Sunday, June 27, 2010

Tankograd Tokyo

The 18-y Tankovy Korpus takes shape!

I received my order of Pegasus Hobbies tanks and buildings, and this weekend has seen me busy putting together T-34/76's, KV-1's, and SU-152's, as well as starting work on some terrain pieces for use in our BKC games.

The Pegasus Hobbies models go together well, and once I got used to the rather ingenious design for putting together the torsion bars and road wheels, they proved really simple to put together.  These models have a surprising amount of good detail for what are almost snap-together kits, and the fit of parts is generally excellent.  

There are very few sink holes and gaps that need filling, which, after working on some older Fujimi kits recently, is something of a relief! Most are on the underside of the models, where they cannot be seen anyway.

The hardest part was adding the armoured rear plate to the hull, which had to line up with the hull top if the whole thing was to fit together smoothly.  It was a bit of a tricky fit, but nothing that liberal applications of liquid cement couldn't fix.

Assembling the tracks and running gear took some time for the first model.  But once I figured out how they went together, the pace picked up quickly and once I got into mass-production mode I was able to do both tracks on two vehicles in about 30 minutes or even less. 

The trick was to do two road wheels at a time, and  then snap the tracks to the locating holes in the chassis so that the glue holding each half of the road wheels together would set with the torsion bars in the right position.  

In the meantime work on something else, then go back and add the next pair and again line them up.  And so on, until the entire assembly finally just snaps into place and the locating pins on the torsion bars can then be glued from inside the chassis.  A lot harder to describe than it was to do!

Once this current batch of armour is put together, I will start work on detailing them.  While I really like the track assemblies, from the front and rear the tracks look a little plain due to moulding limitations.  I'll be adding some plastic rod to suggest a more "waffle-like" tread pattern which was distinctive of KV tanks. I also want to work on texturing the turrets of the KV-1s tanks, and opening the hatch of one of them for the commander.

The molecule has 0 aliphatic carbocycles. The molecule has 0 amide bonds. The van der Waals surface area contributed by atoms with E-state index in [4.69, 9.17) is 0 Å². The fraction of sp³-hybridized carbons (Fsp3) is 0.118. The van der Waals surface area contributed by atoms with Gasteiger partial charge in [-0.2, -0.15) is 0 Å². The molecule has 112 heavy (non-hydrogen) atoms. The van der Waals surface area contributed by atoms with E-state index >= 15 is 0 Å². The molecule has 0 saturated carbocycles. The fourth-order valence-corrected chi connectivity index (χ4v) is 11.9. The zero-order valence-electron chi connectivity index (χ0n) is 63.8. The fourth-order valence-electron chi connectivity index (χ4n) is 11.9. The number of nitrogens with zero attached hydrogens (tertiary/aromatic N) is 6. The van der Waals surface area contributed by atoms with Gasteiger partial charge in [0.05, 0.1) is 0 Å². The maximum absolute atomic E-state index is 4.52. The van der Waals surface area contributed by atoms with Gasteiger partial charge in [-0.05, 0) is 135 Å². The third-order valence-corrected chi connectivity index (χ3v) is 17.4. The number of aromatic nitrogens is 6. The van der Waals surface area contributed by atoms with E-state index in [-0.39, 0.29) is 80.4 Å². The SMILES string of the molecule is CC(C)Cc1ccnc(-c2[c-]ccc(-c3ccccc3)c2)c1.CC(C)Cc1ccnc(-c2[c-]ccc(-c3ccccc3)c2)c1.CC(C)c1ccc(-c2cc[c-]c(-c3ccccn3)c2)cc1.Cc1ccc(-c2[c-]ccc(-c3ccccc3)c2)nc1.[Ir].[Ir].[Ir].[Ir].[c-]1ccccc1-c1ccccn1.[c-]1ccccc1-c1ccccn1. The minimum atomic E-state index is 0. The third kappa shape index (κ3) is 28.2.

The lack of any decals provided with the kits is a bit of a drag, but as Pegasus Hobbies includes two tanks per box for a lot less than what other manufactures charge for one, I'm certainly not complaining.  Anyway there are a lot of commercial decals available both online and in my spares box.

The four KV-1s tanks will form the 36th Guards Heavy Tank Regiment (I need to order some decals for Guards units).  Those oh-so-sexy SU-152's will make up the 1543rd Self-Propelled Artillery Regiment.

Turning to the UM OT-34/76  kits I got a few weeks ago, I plucked up the courage to try and put together the chassis and running gear of one of them.  It went together much easier than I had ever dared to hope.  

The wheel assemblies looked alarmingly flimsy at first, but by the time I glued the tracks on- a relatively straight-forward task- the whole unit, once dried, has a lot of strength. 

As I mentioned in my last post, you can see I replaced the road wheels with those from an ESCI T-34 kit, with the front and rear wheels coming from a Fujimi model.  There was no real appreciable difference in size, and they did the job nicely.  Certainly a lot easier to work with than would have been the crappy vinyl tires that came with the original, and being all polystyrene I could use liquid cement which gave the whole track and wheel assembly greater strength.

Finally, I put together the Pegasus buildings. seen here with a resin model from Brittania Miniatures.
I was doing some reading about what Russian villages would have looked like at the time of the GPW, and decided that having them based on  strips of MDF as seen here would be both flexible and allow me to create the "look" of a typical Russian steppe village, such as Ponyri. Each base will a number of buildings with small gardens, fences, woodpiles etc. and the bases will be planed down at the edges and textured.

I have a few more buildings which I've ordered yet to come, and at some point in the future will add a church and train station.  As befitting any settlement within the Soviet Utopia, there will of course be a need for an administration building as well as a small grain silo to store the collective harvest. The silo will be scratch built, based on of all things an old Airfix Airfield Control Tower kit that Giovanni gave me.

This will be the month of plastic modelling.  I want to spray the models with surface primer and then spray on a black undercoat before airbrushing, but with the horrible humidity that we have here now (it's rainy season in Japan), that will have to wait for a while first.  Right now it is get the models built, let them dry thoroughly, and in the meantime paint up some infantry until the weather cooperates.

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